I’m not sure when he wrote the first edition of his A Short History of Financial Euphoria, but the late economist John Kenneth Galbraith updated it in 1990 following the stock market crash of 1987 and then the savings and loan meltdown of the late 1980s. Those times seem tame compared to what’s transpiring now. Unfortunately, Mr. Galbraith is no longer around to blame our all current problems on Republicans, as he does in this book. (At least in his The Great Crash 1929, he finds plenty of blame to spread around, including to the Federal Reserve.)
I call this book, which is really only a hundred or so pages long and can be read in an hour, must reading because it confirms what should be obvious: Crashes develop because of greed and speculation. What may not be obvious–in fact, I know it’s not that obvious to the general publi–is that greed and speculation arise only after the government fans the flames of, well, greed and speculation by…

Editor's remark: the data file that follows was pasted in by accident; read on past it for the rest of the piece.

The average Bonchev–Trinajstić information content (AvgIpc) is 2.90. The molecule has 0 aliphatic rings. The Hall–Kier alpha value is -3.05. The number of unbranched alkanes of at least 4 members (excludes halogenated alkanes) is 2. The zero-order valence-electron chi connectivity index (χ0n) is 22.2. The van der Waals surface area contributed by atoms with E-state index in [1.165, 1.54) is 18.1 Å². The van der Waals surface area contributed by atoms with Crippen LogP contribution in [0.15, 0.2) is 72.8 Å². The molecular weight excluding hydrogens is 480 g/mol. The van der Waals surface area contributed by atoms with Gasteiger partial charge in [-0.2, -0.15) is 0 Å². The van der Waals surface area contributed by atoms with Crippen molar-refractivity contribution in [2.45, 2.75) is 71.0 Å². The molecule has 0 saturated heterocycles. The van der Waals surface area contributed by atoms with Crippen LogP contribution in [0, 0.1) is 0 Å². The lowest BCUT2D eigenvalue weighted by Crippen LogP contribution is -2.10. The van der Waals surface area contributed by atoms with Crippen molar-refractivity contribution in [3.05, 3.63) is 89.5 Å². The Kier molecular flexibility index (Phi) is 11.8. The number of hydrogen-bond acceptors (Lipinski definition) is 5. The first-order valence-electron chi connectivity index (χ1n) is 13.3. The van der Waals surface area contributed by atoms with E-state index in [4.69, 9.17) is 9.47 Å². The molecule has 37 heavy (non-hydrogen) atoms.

PRINTING TOO MUCH DAMN MONEY.
When you read the book, you’ll see how our troubles all began with the rise of capitalistic economies when governments figured out they could just print money without any basis in reality–paper money, money by fiat, sovereign money, call it what you want, but it’s not redeemable on any market for anything else of fungible value except…more paper money, or gold if you can acquire it (U.S. law now restricts its possession).
The first modern boom-and-bust cycle, or bubble, was the Tulip craze in 17th-century Holland, and bubbles continued (and continue) to plague the Western World through the 21st century. The book recounts several of them in U.S. history, including a colonial meltdown when a pair of shoes could cost $5,000–useless paper dollars, that is.
In every bubble, when the boom is on, the financial leaders are all deemed geniuses. When the fall comes, they are suddenly villains. The people who invested in these bubblicious financial instruments–the you’s and I’s of the world–suddenly forget that we were just as greedy, and none of the boom or bust could’ve happened without us.
Galbraith rightly concludes:
"Yet beyond a better perception of the speculative tendency and process itself, there probably is not a great deal that can be done [to prevent future bubbles]. Regulation outlawing financial incredulity or mass euphoria is not a practical possibility."
Tell that to the Obamaites, who at this moment, while crying regulation, are printing money by the supertanker-full to stoke our next great bubble.